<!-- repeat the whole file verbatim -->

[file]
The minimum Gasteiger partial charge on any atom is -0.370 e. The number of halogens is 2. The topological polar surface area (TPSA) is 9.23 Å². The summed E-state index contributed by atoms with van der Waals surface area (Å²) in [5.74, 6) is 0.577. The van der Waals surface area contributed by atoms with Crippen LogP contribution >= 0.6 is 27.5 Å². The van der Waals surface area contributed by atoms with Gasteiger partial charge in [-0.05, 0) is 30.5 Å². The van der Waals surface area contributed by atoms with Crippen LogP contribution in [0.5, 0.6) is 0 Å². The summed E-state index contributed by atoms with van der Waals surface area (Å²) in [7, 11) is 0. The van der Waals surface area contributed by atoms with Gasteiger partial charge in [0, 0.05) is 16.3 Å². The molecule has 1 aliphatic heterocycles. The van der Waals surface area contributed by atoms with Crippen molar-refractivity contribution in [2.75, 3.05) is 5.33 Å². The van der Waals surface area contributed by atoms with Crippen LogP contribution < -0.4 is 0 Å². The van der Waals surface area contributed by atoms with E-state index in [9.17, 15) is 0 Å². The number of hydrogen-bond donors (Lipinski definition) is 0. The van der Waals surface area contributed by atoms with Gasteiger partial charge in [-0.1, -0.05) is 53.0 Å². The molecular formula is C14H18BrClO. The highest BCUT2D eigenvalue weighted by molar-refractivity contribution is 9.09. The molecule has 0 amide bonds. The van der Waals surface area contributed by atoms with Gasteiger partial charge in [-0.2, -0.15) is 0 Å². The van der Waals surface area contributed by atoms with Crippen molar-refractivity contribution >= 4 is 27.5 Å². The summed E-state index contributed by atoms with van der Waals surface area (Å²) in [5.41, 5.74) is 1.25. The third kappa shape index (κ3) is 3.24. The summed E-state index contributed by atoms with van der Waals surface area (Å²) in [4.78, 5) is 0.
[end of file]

The minimum Gasteiger partial charge on any atom is -0.370 e. The number of halogens is 2. The topological polar surface area (TPSA) is 9.23 Å². The summed E-state index contributed by atoms with van der Waals surface area (Å²) in [5.74, 6) is 0.577. The van der Waals surface area contributed by atoms with Crippen LogP contribution >= 0.6 is 27.5 Å². The van der Waals surface area contributed by atoms with Gasteiger partial charge in [-0.05, 0) is 30.5 Å². The van der Waals surface area contributed by atoms with Crippen LogP contribution in [0.5, 0.6) is 0 Å². The summed E-state index contributed by atoms with van der Waals surface area (Å²) in [7, 11) is 0. The van der Waals surface area contributed by atoms with Gasteiger partial charge in [0, 0.05) is 16.3 Å². The molecule has 1 aliphatic heterocycles. The van der Waals surface area contributed by atoms with Crippen molar-refractivity contribution in [2.75, 3.05) is 5.33 Å². The van der Waals surface area contributed by atoms with Crippen LogP contribution < -0.4 is 0 Å². The van der Waals surface area contributed by atoms with E-state index in [9.17, 15) is 0 Å². The number of hydrogen-bond donors (Lipinski definition) is 0. The van der Waals surface area contributed by atoms with Gasteiger partial charge in [-0.1, -0.05) is 53.0 Å². The molecular formula is C14H18BrClO. The highest BCUT2D eigenvalue weighted by molar-refractivity contribution is 9.09. The molecule has 0 amide bonds. The van der Waals surface area contributed by atoms with Gasteiger partial charge in [-0.2, -0.15) is 0 Å². The van der Waals surface area contributed by atoms with Crippen molar-refractivity contribution >= 4 is 27.5 Å². The summed E-state index contributed by atoms with van der Waals surface area (Å²) in [5.41, 5.74) is 1.25. The third kappa shape index (κ3) is 3.24. The summed E-state index contributed by atoms with van der Waals surface area (Å²) in [4.78, 5) is 0.